December 16, 2007
John Farrell stepped out of the front office and into the dugout last season, and the results were nothing less than impressive. The Indians' Director of Player Development from 2001-2006, Farrell took over as Boston's pitching coach in 2007, and under his tutelage the Red Sox led the American League in several pitching categories, including ERA and BAA. Originally drafted by the Indians in 1984, Farrell spent parts of eight seasons as a big league pitcher, compiling a record of 36-46. David talked to Farrell about the art of pitching, the importance of a handshake, and why Ron Karkovice had his number.
John Farrell: In some cases, possibly, but I don't think it is. From a pitch-execution standpoint, the ability to throw your fastball on both sides of the plate is the single most important key, particularly for a starting pitcher. What I try to ingrain in pitchers' minds is that even though it's the same pitch--a fastball--it's clearly two different pitches when it's thrown on either side of the plate with consistency. I think that even the best hitters at the major league-level can't protect, or be looking for, a pitch on both sides; they have to either zone in on a ball on the outside half of the strike zone or a ball in on them. And the ability to throw a secondary pitch--some sort of breaking ball or a variation of a change-up--is important. It's one of the tools to begin that inner game, that chess match. I think that, ultimately, if a pitcher can avoid being predictable he's got the ability to effectively retire hitters with two pitches. But to me, the biggest thing is location.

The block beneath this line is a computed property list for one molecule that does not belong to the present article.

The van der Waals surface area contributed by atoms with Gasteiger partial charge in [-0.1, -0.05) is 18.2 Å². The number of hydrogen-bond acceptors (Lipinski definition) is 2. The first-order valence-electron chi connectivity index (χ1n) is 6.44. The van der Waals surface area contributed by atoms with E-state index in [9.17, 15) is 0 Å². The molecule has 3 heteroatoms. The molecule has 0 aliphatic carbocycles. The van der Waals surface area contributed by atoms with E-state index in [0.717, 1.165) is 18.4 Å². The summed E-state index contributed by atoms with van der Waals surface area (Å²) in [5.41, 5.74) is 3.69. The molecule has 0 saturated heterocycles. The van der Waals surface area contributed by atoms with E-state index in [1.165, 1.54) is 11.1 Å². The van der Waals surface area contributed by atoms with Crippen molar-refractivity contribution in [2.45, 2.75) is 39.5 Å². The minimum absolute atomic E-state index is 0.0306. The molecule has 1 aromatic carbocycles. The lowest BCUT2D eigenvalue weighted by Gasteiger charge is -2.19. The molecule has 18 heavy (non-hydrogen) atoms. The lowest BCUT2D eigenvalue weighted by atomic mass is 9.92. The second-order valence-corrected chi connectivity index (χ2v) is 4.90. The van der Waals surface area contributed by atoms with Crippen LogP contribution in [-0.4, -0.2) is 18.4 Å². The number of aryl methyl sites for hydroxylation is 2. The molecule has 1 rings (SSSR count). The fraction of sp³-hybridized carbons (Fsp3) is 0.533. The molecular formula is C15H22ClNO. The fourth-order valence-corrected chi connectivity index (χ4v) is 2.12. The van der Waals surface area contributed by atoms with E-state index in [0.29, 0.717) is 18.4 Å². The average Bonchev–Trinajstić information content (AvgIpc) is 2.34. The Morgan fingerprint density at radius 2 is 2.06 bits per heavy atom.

DL: Early last season, Baseball Prospectus wrote about Jonathan Papelbon's arm-slot, and you disputed the accuracy of what was written. Can you readdress that?